personnel." (Shafritz, 48) Without question, this is a defining aspect of

TOPIC: Thesis on Organizational Theory and Behavior Assignment

an organization's culture, with the managerial orientation impacting the

experience of personnel, directing the activities of teams and guiding the

organization through its own ups and downs. Moreover, the manager is the

channel through which the administrative goals and visions are passed to

the rest of the organization, meaning that in this position is vested a

significant degree of influence with regard to the realization of a desired

organizational culture.

One of the keys to a positive orientation in the managerial role is

the capacity to delegate responsibility and simultaneously establish a

consistency in the company. Indeed, this consistency is a key outcome of a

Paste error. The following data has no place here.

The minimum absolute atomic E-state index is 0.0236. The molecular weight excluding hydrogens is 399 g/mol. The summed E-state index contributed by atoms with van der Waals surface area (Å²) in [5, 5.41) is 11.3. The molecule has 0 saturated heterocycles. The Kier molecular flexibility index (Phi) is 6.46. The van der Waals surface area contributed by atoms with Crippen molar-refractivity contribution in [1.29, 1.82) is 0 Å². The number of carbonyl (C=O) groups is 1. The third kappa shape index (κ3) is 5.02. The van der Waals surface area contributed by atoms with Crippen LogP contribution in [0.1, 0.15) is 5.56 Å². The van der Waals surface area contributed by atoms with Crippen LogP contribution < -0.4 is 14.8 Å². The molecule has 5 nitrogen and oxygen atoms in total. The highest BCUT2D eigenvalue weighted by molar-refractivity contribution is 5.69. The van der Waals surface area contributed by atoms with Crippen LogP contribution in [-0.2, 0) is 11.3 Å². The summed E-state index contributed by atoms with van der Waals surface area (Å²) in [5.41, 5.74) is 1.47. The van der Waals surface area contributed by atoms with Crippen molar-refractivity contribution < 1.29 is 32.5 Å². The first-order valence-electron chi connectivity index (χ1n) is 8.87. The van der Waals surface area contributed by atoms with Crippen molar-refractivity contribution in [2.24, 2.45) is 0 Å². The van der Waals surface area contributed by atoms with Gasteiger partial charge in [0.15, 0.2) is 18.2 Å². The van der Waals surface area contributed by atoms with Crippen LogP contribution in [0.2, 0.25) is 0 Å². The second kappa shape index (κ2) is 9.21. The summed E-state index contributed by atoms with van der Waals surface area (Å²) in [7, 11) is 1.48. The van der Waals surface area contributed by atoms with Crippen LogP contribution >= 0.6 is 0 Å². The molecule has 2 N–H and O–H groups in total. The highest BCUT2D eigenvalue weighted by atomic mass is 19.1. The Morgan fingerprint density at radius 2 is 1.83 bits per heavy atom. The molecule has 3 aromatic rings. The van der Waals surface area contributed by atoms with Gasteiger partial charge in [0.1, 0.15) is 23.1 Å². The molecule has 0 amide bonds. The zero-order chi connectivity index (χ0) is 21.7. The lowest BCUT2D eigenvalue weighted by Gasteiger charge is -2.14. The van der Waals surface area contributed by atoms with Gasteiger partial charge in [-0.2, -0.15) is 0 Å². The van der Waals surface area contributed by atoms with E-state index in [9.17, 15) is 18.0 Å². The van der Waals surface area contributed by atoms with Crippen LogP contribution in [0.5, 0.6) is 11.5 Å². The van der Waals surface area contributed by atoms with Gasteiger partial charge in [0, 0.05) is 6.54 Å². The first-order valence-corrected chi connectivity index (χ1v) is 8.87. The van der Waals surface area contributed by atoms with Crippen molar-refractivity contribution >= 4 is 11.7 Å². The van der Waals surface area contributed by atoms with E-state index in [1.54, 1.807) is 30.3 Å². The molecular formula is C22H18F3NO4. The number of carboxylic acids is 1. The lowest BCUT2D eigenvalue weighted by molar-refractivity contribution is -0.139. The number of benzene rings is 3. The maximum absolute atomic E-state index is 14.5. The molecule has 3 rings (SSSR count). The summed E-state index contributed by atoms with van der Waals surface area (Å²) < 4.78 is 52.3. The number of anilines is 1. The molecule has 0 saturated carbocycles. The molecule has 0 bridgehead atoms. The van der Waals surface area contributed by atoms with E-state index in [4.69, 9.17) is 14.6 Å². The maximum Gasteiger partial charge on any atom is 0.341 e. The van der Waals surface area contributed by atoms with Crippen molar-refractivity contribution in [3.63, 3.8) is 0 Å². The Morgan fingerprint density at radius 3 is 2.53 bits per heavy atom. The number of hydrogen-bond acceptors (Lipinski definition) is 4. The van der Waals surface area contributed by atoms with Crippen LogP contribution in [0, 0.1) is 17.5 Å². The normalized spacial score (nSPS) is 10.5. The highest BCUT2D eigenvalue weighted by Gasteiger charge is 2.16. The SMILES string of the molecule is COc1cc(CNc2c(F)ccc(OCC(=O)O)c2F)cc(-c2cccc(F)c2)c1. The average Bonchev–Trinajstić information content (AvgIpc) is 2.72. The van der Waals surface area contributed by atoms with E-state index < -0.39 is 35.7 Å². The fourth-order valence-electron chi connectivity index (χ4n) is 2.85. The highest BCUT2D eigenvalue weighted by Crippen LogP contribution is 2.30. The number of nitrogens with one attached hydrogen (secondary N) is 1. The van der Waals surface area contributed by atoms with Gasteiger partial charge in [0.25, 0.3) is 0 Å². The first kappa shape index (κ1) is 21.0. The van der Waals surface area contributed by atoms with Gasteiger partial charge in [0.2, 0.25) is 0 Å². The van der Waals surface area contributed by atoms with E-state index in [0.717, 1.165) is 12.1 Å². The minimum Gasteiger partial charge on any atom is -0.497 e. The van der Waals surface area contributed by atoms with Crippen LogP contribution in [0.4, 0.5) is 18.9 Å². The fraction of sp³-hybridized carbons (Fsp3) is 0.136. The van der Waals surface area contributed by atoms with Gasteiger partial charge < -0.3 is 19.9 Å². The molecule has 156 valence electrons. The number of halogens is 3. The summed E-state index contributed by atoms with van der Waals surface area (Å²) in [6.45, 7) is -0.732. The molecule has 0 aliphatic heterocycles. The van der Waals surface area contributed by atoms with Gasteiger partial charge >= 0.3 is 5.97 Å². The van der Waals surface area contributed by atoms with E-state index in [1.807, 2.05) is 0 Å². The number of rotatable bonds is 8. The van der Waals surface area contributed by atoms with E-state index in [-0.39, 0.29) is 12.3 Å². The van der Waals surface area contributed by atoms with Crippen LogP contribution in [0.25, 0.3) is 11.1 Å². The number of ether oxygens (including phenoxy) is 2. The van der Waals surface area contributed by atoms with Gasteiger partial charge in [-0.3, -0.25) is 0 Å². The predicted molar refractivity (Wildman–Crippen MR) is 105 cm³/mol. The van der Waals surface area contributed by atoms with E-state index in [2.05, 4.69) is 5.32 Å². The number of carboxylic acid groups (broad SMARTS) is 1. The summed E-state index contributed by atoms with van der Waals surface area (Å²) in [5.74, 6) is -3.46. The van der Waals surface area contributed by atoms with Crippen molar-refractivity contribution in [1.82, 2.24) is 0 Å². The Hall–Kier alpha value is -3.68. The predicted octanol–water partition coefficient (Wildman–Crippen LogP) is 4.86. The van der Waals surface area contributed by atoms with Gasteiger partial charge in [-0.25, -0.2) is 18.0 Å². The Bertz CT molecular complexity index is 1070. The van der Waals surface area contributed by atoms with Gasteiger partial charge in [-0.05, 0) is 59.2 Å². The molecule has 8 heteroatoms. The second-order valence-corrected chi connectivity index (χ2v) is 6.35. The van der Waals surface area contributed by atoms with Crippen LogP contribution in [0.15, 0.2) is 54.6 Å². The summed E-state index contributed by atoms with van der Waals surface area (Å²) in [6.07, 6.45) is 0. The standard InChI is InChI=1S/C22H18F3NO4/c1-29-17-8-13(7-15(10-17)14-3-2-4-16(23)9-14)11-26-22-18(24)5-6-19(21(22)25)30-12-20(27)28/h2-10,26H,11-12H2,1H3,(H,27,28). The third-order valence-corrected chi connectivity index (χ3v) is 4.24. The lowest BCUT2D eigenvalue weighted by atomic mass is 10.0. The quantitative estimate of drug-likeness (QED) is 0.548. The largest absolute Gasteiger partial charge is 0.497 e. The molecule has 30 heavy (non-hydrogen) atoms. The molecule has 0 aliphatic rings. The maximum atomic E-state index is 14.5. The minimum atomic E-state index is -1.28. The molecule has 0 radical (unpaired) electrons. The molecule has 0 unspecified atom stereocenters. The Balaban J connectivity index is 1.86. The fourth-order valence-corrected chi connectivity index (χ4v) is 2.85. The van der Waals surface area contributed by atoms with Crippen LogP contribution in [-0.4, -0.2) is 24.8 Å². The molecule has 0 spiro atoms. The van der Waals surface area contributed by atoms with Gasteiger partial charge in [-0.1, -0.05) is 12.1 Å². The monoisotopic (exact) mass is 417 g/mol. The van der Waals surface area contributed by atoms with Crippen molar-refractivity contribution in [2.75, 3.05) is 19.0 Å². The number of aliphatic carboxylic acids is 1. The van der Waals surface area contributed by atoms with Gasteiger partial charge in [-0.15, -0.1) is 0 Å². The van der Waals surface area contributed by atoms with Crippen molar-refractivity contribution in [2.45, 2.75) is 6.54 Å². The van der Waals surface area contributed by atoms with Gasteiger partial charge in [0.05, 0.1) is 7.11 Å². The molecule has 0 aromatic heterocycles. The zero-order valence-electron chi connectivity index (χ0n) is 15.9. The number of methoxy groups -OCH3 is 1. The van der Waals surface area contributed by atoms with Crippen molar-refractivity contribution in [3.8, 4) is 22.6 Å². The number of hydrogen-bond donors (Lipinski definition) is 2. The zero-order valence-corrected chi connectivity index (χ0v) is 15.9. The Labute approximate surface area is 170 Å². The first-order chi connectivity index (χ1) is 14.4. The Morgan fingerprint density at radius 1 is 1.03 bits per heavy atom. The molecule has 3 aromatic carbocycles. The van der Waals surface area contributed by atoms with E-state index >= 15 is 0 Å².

positive organizational culture, with roles, goals and procedural norms

defined to a degree that reduces confusion, frustration or disagreement.

Again, this is something which begins at the managerial level, where, the

Shafritz text finds, "the object of division of work is to produce more and

better work with the same effort. The worker always on the same part, the

manager concerned always with the same matters, acquire an ability,

sureness and accuracy which increase their output." (Shafritz, 48)

Creating an environment where these conditions are present will contribute

significantly to the sense of personnel that they are part of a functional

entity that values their respective contributions and uses them to a

consistent and organized end.

Still, it is important to observe in the context of this discussion

that the features defining organizational culture extend well beyond the

simple importance of conducting responsibilities and defining roles. The

human elements of organizational culture are most central, with issues such

as diversity, multi-cultural communication and Gender Differences impacting

the makeup of a company and, in turn, the capacity of the company to